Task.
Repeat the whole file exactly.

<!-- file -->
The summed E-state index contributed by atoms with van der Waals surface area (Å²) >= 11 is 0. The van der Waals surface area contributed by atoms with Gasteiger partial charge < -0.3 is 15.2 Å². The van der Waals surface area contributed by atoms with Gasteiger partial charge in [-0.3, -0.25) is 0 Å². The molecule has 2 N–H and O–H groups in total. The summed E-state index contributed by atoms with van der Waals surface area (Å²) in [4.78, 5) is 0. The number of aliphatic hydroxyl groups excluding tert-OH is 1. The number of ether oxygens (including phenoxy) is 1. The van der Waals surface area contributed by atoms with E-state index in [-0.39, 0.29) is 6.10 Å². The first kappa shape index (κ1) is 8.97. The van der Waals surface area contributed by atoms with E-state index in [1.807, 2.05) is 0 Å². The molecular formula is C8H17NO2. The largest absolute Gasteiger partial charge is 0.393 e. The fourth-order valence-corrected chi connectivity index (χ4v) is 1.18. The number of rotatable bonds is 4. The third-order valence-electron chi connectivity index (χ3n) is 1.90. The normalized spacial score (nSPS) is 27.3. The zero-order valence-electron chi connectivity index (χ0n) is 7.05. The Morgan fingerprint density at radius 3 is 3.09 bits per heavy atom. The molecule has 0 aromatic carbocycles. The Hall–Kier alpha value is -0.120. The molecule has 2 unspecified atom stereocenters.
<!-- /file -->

The summed E-state index contributed by atoms with van der Waals surface area (Å²) >= 11 is 0. The van der Waals surface area contributed by atoms with Gasteiger partial charge < -0.3 is 15.2 Å². The van der Waals surface area contributed by atoms with Gasteiger partial charge in [-0.3, -0.25) is 0 Å². The molecule has 2 N–H and O–H groups in total. The summed E-state index contributed by atoms with van der Waals surface area (Å²) in [4.78, 5) is 0. The number of aliphatic hydroxyl groups excluding tert-OH is 1. The number of ether oxygens (including phenoxy) is 1. The van der Waals surface area contributed by atoms with E-state index in [-0.39, 0.29) is 6.10 Å². The first kappa shape index (κ1) is 8.97. The van der Waals surface area contributed by atoms with E-state index in [1.807, 2.05) is 0 Å². The molecular formula is C8H17NO2. The largest absolute Gasteiger partial charge is 0.393 e. The fourth-order valence-corrected chi connectivity index (χ4v) is 1.18. The number of rotatable bonds is 4. The third-order valence-electron chi connectivity index (χ3n) is 1.90. The normalized spacial score (nSPS) is 27.3. The zero-order valence-electron chi connectivity index (χ0n) is 7.05. The Morgan fingerprint density at radius 3 is 3.09 bits per heavy atom. The molecule has 0 aromatic carbocycles. The Hall–Kier alpha value is -0.120. The molecule has 2 unspecified atom stereocenters.